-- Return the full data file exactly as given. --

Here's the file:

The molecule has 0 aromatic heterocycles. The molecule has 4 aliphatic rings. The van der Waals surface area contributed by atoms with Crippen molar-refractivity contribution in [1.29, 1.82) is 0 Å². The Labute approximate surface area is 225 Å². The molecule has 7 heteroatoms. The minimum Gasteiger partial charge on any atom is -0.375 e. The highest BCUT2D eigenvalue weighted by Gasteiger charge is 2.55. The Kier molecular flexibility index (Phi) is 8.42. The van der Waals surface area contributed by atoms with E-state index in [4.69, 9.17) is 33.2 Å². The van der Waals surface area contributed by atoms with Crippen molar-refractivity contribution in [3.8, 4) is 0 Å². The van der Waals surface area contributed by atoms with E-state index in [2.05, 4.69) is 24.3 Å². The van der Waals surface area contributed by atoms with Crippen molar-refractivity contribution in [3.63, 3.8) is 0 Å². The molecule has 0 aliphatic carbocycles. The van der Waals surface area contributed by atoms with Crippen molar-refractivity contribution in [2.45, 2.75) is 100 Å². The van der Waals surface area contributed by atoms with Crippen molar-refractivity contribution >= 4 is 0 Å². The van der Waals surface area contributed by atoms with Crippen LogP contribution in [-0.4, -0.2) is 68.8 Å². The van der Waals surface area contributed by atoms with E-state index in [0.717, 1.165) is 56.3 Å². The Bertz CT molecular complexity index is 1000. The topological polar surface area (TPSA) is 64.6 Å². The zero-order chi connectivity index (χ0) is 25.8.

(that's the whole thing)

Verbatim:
The molecule has 0 aromatic heterocycles. The molecule has 4 aliphatic rings. The van der Waals surface area contributed by atoms with Crippen molar-refractivity contribution in [1.29, 1.82) is 0 Å². The Labute approximate surface area is 225 Å². The molecule has 7 heteroatoms. The minimum Gasteiger partial charge on any atom is -0.375 e. The highest BCUT2D eigenvalue weighted by Gasteiger charge is 2.55. The Kier molecular flexibility index (Phi) is 8.42. The van der Waals surface area contributed by atoms with E-state index in [4.69, 9.17) is 33.2 Å². The van der Waals surface area contributed by atoms with Crippen molar-refractivity contribution in [3.8, 4) is 0 Å². The van der Waals surface area contributed by atoms with E-state index in [2.05, 4.69) is 24.3 Å². The van der Waals surface area contributed by atoms with Crippen molar-refractivity contribution in [3.63, 3.8) is 0 Å². The molecule has 0 aliphatic carbocycles. The van der Waals surface area contributed by atoms with Crippen molar-refractivity contribution in [2.45, 2.75) is 100 Å². The van der Waals surface area contributed by atoms with Crippen molar-refractivity contribution >= 4 is 0 Å². The van der Waals surface area contributed by atoms with Crippen LogP contribution in [-0.4, -0.2) is 68.8 Å². The van der Waals surface area contributed by atoms with E-state index in [0.717, 1.165) is 56.3 Å². The Bertz CT molecular complexity index is 1000. The topological polar surface area (TPSA) is 64.6 Å². The zero-order chi connectivity index (χ0) is 25.8.